OAKLAND -- At Peralta Elementary School, the line between art and science is as fuzzy as the native bees children are studying this year.
In Ana Thomas's fourth-grade classroom this week, students would eventually split into teams to sketch their species of choice for an educational pop-up book -- the mason bee, the sweat bee, the digger bee and yes, even the head-bonker bee.
But first, they talked about their structures and shapes, why these often-feared insects are so important to have around and how they interact with humans. So many students raised their hands during the class discussion -- some persisting for what seemed like minutes at a time -- that Thomas tapped a student to referee.
"I just had another idea for a fact on the back," one boy said, about the nature primer-in-progress. "We could say how many flowers a bee can pollinate in its lifetime."
Environmental stewardship is a central tenet at the North Oakland school, which won a National Blue Ribbon Award last year from the U.S. Department of Education. Its teaching philosophy leans heavily on the arts -- an effort heavily funded by grants and parent fundraising -- as a medium for learning.
The small campus off Alcatraz Avenue has gardens in just about every corner, including a new one designed just for native bees. With art teacher Ellen Oppenheimer, other children are making a painted and tie-dyed quilt, commissioned by the library, of the California landscape before the Europeans came.
Through short, hand-drawn animations, Peralta students have explained photosynthesis, trash elimination and the water cycle. They've told the story of Yosemite Valley and how land in Oakland changed over time, a project that the Oakland Museum of California is interested in featuring as a permanent installation in its new natural sciences wing, said Trena Noval, an arts integration specialist who works alongside Thomas and other classroom teachers to produce the animations.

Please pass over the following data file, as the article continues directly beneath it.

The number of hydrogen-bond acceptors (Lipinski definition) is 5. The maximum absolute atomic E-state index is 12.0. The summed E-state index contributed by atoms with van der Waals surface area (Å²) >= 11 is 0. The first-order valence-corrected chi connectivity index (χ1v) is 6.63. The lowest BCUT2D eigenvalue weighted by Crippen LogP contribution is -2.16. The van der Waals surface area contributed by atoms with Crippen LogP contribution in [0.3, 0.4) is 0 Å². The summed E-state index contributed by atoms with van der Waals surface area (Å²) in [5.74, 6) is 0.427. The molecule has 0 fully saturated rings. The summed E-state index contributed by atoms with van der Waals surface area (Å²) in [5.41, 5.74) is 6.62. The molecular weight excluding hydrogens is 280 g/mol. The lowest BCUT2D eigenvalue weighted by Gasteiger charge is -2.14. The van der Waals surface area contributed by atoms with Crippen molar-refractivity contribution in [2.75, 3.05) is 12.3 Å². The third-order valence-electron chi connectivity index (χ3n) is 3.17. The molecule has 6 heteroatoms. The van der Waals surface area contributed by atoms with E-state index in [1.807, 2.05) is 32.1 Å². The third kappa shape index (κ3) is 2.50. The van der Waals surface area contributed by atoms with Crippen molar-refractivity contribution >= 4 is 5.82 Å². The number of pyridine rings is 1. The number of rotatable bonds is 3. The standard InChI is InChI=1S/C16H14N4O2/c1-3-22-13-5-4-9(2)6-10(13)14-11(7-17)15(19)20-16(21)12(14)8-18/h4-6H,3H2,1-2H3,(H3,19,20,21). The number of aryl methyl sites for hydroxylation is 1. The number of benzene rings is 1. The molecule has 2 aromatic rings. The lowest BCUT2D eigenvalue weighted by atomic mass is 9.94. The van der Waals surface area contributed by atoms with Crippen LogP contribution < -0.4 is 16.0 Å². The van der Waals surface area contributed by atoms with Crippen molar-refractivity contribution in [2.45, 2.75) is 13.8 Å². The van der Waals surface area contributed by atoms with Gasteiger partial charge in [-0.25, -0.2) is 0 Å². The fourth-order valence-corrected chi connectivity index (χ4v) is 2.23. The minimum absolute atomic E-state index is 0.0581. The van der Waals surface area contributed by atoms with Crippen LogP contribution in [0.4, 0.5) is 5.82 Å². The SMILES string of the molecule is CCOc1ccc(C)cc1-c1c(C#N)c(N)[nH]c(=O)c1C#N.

"Part of the stewardship program is to really understand the place where they live, the history of the land and the ecosystem they live on and how to take care of it so they can have a healthy community to live on," Noval said.
Half of the school's grade levels are involved in the native bee research project in some way. Some planted seeds for the garden, which will be used for research and observation (and sketching). Thomas's students will use the book they're making to teach first-graders about what they've learned.
Last year, with Noval and their classroom teacher, Kelly Rozario, fourth-graders produced an animation featuring a real cacao farm in Ecuador that was contaminated by an oil leak. Through drawings and text, they explained how fungi can actually clean up toxins in the soil, an approach known as micromediation.
The elementary school's orchestra provided the soundtrack.
Mia Rose Maltz, a microbiologist now at UC Irvine who has researched micromediation for years, explained the science to the students; today, she is using their work to help others understand it, Noval said. This summer, Noval will travel to Ecuador to visit the farm on a Fund for Teachers grant.
Ruby Foxall, Sofia Kaplan and Anya Tucker, now fifth-graders, said the Miraculous Fungi project was eye-opening, especially since it involved a real farmer.
"We thought it was really unfortunate what they did to her," Sofia said, referring to the eroding oil pipeline that ran through the woman's property.
The girls said they were proud of what their class had done. They like to imagine people around the world watching their six-minute animation and feeling hopeful about the possibilities of toxic waste cleanup.
"I've always wanted to know how you can stop pollution and make the world a better place," Ruby said.
It makes sense to explain science through art, she said. "Even though everybody can't understand one language, everybody can understand a picture."